1. Enjoy the time sharing with them your past. I know how much I enjoyed listening to my grandparents and parents talk about the good ol’ days. But, there’s so much history there for them. It’s good for them to know what it was like then compared to now. I wish mine were all closer. My grand daughter keeps asking for a “grandma fix”. It feels good to be loved and missed, doesn’t it?

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  4. I understand where all of you with kids and grandkids are coming from, it’s hard to remember that God is in control sometimes, I have to share that my son (the one that just moved back from Ohio) got a job, his girlfriend is getting a new car today (not new but better than hers) and will be coming to join him in a few weeks. God is obviously working hard in their lives and I keep praying that their situation gets better.

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  5. I’d forgotten about the Generation Gap. You’re right talk of it was everywhere. I think there is always a gap between generations, but it seemed like such a big deal back then before we found other gaps to worry about. Good that you’ve caught up on your worrying about kids + jobs. Or maybe it’s not so much worrying as praying, eh? 🙂


    1. I agree that there have probably always been gaps between generations. Perhaps the pace of life had picked up in the 60’s. With me, it’s usually worry that leads to prayer. Wish I’d take a shortcut and skip the worry.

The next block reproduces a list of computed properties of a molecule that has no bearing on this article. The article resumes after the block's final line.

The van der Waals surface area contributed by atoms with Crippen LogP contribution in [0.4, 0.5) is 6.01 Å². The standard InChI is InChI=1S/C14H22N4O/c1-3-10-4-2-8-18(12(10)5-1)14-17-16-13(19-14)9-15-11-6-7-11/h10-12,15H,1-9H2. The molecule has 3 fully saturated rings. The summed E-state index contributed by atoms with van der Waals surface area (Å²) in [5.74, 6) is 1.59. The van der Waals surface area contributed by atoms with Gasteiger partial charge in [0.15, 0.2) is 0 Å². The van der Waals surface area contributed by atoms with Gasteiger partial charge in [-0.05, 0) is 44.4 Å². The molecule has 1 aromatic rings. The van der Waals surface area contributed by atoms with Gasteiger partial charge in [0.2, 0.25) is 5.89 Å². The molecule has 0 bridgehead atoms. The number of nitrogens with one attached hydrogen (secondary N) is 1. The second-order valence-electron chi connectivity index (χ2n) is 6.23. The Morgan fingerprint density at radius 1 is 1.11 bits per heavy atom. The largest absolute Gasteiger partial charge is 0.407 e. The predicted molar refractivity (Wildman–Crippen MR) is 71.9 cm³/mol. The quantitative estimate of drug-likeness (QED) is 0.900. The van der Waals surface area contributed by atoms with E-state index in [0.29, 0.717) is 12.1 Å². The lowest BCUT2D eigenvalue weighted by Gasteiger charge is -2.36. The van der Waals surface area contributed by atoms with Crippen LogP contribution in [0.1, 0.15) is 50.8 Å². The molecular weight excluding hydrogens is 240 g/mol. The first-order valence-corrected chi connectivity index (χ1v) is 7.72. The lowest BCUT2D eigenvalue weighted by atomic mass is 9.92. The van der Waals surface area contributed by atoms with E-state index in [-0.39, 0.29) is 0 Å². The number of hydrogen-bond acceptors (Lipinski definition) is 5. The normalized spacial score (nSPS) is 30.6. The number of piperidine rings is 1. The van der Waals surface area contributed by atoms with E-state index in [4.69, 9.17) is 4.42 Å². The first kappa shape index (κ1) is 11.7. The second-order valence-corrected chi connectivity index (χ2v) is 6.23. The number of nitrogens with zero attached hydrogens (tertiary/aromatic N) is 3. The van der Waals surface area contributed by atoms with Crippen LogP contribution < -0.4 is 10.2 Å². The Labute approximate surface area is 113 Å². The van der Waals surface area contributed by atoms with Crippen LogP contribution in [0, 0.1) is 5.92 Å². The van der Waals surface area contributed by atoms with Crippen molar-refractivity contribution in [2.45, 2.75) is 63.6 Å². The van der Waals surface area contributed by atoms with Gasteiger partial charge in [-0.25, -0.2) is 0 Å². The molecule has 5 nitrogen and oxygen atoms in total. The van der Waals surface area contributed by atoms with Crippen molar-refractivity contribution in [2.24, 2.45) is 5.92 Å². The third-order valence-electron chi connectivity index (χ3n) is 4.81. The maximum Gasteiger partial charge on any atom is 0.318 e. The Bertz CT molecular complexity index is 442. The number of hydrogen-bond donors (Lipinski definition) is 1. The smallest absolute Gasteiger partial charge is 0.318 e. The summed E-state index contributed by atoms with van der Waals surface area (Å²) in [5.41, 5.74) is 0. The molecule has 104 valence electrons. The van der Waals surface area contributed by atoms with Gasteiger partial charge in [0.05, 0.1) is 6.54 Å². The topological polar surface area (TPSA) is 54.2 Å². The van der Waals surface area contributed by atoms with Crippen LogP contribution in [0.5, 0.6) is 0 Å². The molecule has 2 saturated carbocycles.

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  6. I have not reached the stage of worrying about children for good jobs- still at worrying about jobs for us, the parents.
    We worry about a lot of things for the children including health.
    But God leads us through it all.
    Everyday I am reminded of – even though I walk through the valley of Shadow of death, I will fear no evil.
    Nathaniel and David are lucky to have you to worry about them and their future.


  7. Y’know, I traded in worry for gratitude many years ago, regarding my two kids, now in their 40s. I’m grateful they turned out sane, healthy, clever, responsible, loving, mature and just plain NICE. No drugs ever – except for my son’s experiment with caffeine pills during high-school exam all-nighters – and boy, did he ever hear it from his dad and me! Ha… And all this even though I was a single mom. Well, dad was in the picture on many weekends and holidays. And anyway, Anne, what good does worry do? All it does is give us physical discomfort and worry lines etched in the middle of our foreheads. No control, you said it. So relax now. ❤